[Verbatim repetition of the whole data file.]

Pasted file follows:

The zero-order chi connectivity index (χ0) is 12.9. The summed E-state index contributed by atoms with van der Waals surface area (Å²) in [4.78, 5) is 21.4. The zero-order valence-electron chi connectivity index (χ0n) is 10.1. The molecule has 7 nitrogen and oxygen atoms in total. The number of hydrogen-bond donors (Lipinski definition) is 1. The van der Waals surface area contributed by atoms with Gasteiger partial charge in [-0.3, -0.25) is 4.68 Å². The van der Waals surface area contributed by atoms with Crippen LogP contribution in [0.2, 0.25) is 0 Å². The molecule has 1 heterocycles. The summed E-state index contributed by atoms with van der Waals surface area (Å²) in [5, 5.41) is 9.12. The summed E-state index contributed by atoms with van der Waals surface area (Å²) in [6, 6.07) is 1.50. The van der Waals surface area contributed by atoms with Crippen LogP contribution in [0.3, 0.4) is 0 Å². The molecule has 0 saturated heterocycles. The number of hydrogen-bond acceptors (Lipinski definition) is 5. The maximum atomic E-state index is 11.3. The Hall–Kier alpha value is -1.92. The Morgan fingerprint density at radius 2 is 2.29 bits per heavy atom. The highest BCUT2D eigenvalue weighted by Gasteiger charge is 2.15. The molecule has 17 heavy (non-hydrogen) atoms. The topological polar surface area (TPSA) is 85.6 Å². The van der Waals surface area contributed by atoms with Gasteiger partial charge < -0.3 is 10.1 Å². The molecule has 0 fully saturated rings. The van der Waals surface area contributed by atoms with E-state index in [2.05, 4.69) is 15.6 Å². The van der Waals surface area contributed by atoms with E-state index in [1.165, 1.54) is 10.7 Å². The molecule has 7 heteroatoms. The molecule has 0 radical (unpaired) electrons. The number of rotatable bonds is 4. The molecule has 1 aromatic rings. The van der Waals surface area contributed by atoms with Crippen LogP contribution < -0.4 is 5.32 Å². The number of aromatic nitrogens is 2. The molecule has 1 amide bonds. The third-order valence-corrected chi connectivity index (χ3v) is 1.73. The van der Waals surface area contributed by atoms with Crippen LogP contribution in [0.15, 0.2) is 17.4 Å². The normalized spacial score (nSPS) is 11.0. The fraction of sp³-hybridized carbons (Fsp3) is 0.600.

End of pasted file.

The zero-order chi connectivity index (χ0) is 12.9. The summed E-state index contributed by atoms with van der Waals surface area (Å²) in [4.78, 5) is 21.4. The zero-order valence-electron chi connectivity index (χ0n) is 10.1. The molecule has 7 nitrogen and oxygen atoms in total. The number of hydrogen-bond donors (Lipinski definition) is 1. The van der Waals surface area contributed by atoms with Gasteiger partial charge in [-0.3, -0.25) is 4.68 Å². The van der Waals surface area contributed by atoms with Crippen LogP contribution in [0.2, 0.25) is 0 Å². The molecule has 1 heterocycles. The summed E-state index contributed by atoms with van der Waals surface area (Å²) in [5, 5.41) is 9.12. The summed E-state index contributed by atoms with van der Waals surface area (Å²) in [6, 6.07) is 1.50. The van der Waals surface area contributed by atoms with Crippen LogP contribution in [0.3, 0.4) is 0 Å². The molecule has 0 saturated heterocycles. The number of hydrogen-bond acceptors (Lipinski definition) is 5. The maximum atomic E-state index is 11.3. The Hall–Kier alpha value is -1.92. The Morgan fingerprint density at radius 2 is 2.29 bits per heavy atom. The highest BCUT2D eigenvalue weighted by Gasteiger charge is 2.15. The molecule has 17 heavy (non-hydrogen) atoms. The topological polar surface area (TPSA) is 85.6 Å². The van der Waals surface area contributed by atoms with Gasteiger partial charge < -0.3 is 10.1 Å². The molecule has 0 fully saturated rings. The van der Waals surface area contributed by atoms with E-state index in [2.05, 4.69) is 15.6 Å². The van der Waals surface area contributed by atoms with E-state index in [1.165, 1.54) is 10.7 Å². The molecule has 7 heteroatoms. The molecule has 0 radical (unpaired) electrons. The number of rotatable bonds is 4. The molecule has 1 aromatic rings. The van der Waals surface area contributed by atoms with Crippen LogP contribution < -0.4 is 5.32 Å². The number of aromatic nitrogens is 2. The molecule has 1 amide bonds. The third-order valence-corrected chi connectivity index (χ3v) is 1.73. The van der Waals surface area contributed by atoms with Crippen LogP contribution in [0.15, 0.2) is 17.4 Å². The normalized spacial score (nSPS) is 11.0. The fraction of sp³-hybridized carbons (Fsp3) is 0.600.